Gardening at 7,200′

Laramie, Wyoming receives an average of 11″ of precipitation per year. Our growing season is usually no longer than 90 days. The soil ranges from rocky to clay; not exactly the black loam of the Midwest! Click here for the  USDA Hardiness Zone Map – Laramie is in zone 4b, though local gardeners believe Laramie should be zone 4a or 3.

Despite all of these challenges and more, gardening in Laramie is not only POSSIBLE, it’s FUN! And if you can do it here, you can do it anywhere! Below are tips for growing vegetables, fruits, flowers and trees in this high plains environment.

Tips for Gardening in Laramie:

  1. Laramie Garden Club's demostration bed for xeriscaped gardeningBe selective about which plants you choose to grow in your garden. Water-wise, cold-tolerant and short-season are three musts on the plant criteria check-off list! The Demo Gardens in LaBonte Park are great examples of a Laramie-based xeriscaped garden (meaning plants meet those three criteria). Barnyards and Backyards has great resources for Laramie-appropriate gardening!
  2. Help out your soil. Soil in Laramie can range from rocky to sandy to clayey, all within a 5 mile radius! So depending on where you’re gardening, you’re most likely going to need compost, and lots of it. Start a compost pile in your yard by following these tips, or collect compost from ACRES or your neighbor.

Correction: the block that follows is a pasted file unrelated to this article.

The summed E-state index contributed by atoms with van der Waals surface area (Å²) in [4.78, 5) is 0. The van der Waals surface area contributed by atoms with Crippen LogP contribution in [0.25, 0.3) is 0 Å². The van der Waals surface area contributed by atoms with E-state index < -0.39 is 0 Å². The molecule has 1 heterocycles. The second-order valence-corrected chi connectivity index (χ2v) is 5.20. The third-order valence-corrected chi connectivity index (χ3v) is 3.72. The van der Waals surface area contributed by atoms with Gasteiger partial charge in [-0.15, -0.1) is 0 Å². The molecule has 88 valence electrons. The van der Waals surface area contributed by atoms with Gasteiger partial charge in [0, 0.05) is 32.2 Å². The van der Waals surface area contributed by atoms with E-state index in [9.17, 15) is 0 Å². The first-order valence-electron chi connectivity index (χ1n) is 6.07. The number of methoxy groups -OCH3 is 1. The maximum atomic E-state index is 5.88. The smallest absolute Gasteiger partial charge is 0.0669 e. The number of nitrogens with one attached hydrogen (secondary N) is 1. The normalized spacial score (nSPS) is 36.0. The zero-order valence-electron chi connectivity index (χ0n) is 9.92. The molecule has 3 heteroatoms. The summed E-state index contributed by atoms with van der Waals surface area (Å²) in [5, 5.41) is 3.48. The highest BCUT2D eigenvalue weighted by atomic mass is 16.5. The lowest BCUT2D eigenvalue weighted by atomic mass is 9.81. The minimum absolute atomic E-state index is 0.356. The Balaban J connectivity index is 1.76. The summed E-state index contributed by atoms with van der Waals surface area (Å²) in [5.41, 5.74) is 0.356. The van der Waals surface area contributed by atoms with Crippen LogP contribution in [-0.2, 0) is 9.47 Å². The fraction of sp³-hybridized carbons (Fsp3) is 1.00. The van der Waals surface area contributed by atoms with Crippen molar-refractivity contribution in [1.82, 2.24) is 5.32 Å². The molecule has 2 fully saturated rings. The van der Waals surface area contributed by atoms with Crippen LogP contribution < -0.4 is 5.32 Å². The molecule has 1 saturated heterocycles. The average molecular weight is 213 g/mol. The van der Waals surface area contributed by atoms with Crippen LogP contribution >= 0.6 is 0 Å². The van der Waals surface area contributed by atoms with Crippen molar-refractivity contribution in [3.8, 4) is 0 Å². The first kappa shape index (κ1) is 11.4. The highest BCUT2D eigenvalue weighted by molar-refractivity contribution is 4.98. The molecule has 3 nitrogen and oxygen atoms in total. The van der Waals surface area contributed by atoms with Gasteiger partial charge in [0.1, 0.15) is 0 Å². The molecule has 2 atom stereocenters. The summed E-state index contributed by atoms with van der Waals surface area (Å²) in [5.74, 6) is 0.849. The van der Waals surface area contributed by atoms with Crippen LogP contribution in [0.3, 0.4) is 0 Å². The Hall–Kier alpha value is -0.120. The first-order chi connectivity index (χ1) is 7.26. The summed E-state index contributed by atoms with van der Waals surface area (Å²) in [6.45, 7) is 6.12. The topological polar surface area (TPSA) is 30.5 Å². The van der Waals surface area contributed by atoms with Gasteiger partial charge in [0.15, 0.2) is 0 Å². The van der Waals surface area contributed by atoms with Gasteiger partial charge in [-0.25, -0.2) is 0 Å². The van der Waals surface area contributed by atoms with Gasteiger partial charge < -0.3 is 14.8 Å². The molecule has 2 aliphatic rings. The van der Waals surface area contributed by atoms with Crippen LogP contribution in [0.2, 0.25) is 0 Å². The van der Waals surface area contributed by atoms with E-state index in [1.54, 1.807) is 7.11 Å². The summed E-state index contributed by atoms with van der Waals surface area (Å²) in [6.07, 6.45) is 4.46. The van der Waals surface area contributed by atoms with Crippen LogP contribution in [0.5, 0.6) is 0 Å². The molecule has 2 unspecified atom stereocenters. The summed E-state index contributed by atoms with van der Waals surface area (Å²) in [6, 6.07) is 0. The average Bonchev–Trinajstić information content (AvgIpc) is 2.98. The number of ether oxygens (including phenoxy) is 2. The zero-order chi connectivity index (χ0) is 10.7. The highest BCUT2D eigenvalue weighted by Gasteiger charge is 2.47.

3. Use season extenders. Whether you use a cold frame, hoop house, greenhouse, Walls o’ Water, milk jugs, or any other method you can find, the season is simply not long enough to grow many fruits and vegetables. Season extenders help dramatically and can make the difference between a skimpy vegetable garden and a harvest.

7 thoughts on “Gardening at 7,200′

    • Hello, Virginia and Charly. Yes, there are fruit trees that grow in Laramie, but they might not successfully produce fruit every year depending on the late-spring frosts that we can get. There are apple varieties, plums, and sour cherries (e.g., Bali) that do well here. Look for trees that are hardy to zone 3 (maybe zone 4 if you’re feeling lucky), flower late, and bear fruit early. There are also some crabapples that are larger and tastier (such as Dolgo) and of course Nanking cherries. On the shrubbier side of things, serviceberries and currants do great here as well. Your success will also depend on what part of town you live in and what critters might be in your area. Good luck! Amy F.

    • Hello, Fred. I don’t have any pictures of flowering cherry trees in Laramie. Other LGC members might, but I don’t think there are any on this site. They will be flowering soon, though, if they haven’t started already. My sand cherry is flowering now. Amy F.

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